The Site Selection Process Has Changed

The Site Selection Process Has Changed

Site selection, like everything else in the restaurant industry (and world), has completely changed since the start of the pandemic. Gone are the days of building brand-new, massive restaurants adjacent to entertainment centers for the best results. Now, second-generation, smaller sites chosen using state-of-the-art data are the way of the future and leading to higher volume restaurants.

As the restaurant industry enters this new world of site selection and all the challenges that come with it, here are the top tips for franchisees when searching for the right location to build or open their business.

Bigger Isn’t Always Better

In today’s world, large square footage isn’t the go-to advantage anymore. Some sites now work better as a grab n’ go location as opposed to a traditional dine-in restaurant. Now is the time to re-evaluate areas and consider what real estate location meets your restaurant’s modern day needs. As consumers continue to embrace drive-thrus and pickup, I advise that you look at sites with drive-thrus, pickup windows, and smaller dining rooms. Unfortunately, these sites are the hardest to find because everyone wants them. So you’re going to have to do some work to find them, but in my experience, the best diamonds are found in the rough.

Data, Data, Data

Look at what’s relevant from demographic data. Simple points of data like age, family size, and income tell us a lot about our clientele and where we should open next. What’s relevant to producing high sales or high volume? No longer based on location, successful restaurants are now driven by off-premise offerings, including delivery, pickup windows, drive-thrus, and accessible parking. These offerings allow on-the-go guests to pick up food without leaving their car, a luxury many grew to enjoy during the pandemic. These offerings are also attractive to third-party delivery apps, another driver of high-producing sites.

Embrace Second-Generation Locations

Surprisingly and despite popular belief, there is not an abundance of retail or restaurant space available. Construction took a downturn with the economy and with investment in nonresidential structures declining, new structures ready for fast-casual restaurants are increasingly hard to find. Restaurant spaces that closed during the height of the pandemic are not suitable for traditional restaurant franchise brand sites. Due to this, there is now a need to look at second-generation spaces for new restaurants. As a multi-unit franchisee, embrace the ability to find different communities and insights when deciding where to open a new store.

Let Loyal Customers Guide Your Decisions

Loyalty apps provide us with a wealth of information about our guests and we should let these customers guide our real estate decisions. With this invaluable data at our fingertips, we should leverage this information about our existing loyal customer base. The merging of consumer marketing data with real estate data identifies who’s my customer and where’s my customer, helping guide us on where new sites should open. Along with loyalty rewards customers, third-party delivery apps are more important than ever for our business. These third-party apps need easily accessible locations for their drivers on-the-go making multiple deliveries. In addition, visibility is more important than ever. If your restaurant is easily visible, it’s that much easier for customers to visit. Pickup windows and adequate parking are also important as they increase accessibility to the restaurant and make it easier for loyal customers and delivery app drivers to visit restaurants.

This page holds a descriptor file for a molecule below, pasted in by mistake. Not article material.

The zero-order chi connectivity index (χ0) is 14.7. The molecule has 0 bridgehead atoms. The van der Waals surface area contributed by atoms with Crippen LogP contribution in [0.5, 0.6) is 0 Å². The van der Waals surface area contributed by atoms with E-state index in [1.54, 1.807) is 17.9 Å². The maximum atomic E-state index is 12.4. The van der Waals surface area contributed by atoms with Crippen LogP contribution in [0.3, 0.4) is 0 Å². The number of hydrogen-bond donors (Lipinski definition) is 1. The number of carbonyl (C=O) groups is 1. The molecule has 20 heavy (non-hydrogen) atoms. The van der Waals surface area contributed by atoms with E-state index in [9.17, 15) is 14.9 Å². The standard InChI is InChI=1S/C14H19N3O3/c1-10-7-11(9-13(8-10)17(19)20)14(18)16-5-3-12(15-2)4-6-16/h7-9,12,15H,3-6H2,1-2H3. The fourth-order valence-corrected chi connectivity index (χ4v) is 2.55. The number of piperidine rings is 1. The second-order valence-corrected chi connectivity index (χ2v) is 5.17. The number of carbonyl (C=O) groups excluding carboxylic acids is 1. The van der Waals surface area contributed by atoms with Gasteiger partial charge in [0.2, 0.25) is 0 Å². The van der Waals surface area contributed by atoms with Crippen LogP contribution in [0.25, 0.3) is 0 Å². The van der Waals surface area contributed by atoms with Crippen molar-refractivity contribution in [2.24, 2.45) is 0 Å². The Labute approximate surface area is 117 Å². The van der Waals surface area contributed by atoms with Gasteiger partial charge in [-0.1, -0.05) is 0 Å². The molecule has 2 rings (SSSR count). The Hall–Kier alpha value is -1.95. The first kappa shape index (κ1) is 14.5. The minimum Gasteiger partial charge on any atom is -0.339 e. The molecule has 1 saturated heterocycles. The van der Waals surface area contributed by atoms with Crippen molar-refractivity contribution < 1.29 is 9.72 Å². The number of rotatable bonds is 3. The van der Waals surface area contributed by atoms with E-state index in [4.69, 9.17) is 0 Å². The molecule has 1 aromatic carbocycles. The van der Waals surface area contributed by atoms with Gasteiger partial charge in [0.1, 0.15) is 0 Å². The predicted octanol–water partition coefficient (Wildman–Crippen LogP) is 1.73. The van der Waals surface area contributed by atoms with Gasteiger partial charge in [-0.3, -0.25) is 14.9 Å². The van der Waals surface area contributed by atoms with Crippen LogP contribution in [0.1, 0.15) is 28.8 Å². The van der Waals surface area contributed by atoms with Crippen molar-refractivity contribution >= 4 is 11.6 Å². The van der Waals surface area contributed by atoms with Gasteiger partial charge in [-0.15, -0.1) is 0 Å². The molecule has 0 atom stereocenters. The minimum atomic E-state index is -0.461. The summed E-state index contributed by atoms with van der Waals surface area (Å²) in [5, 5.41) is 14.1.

Build Brand Awareness in Concentrated Areas

In newer markets, leverage the existing brand awareness you have. It would be logical to open a location nearby an existing location five miles away instead of across town. Consider delivery as customers on delivery apps don’t necessarily know where the restaurant is, just that it’s near them. Linking delivery areas increases brand awareness in concentrated areas and ultimately puts the restaurant in a better position for success when new locations open up.

Be Flexible

As everyone in the restaurant business knows, we’ve got to be flexible and this couldn’t be truer than when it comes to site options. With fewer new facilities being built, you need to have the flexibility to work with the existing construction. A site on the West Coast is going to be different from a site in the Midwest so we shouldn’t be afraid of opening locations that aren’t identical to our other restaurants. With the restaurant landscape changing rapidly, now is the time to evaluate the importance of the dine-in space for your restaurant’s experience and how much space is really needed. Although you should be flexible, be cautious to not throw out elements essential to your restaurant’s success.

Although things will never be the same post-pandemic and we can forget returning to “normal,” our industry should embrace these new challenges to continue serving our customers and meeting them where they are. I look forward to seeing the changing landscape of the industry and how sites chosen in 2022 and beyond will prioritize customer convenience unlike ever before and help us emerge from the pandemic stronger than we were before it started.

John Ramsay is VP of Franchise Sales for Noodles & Company and has extensive experience in real estate site selection.

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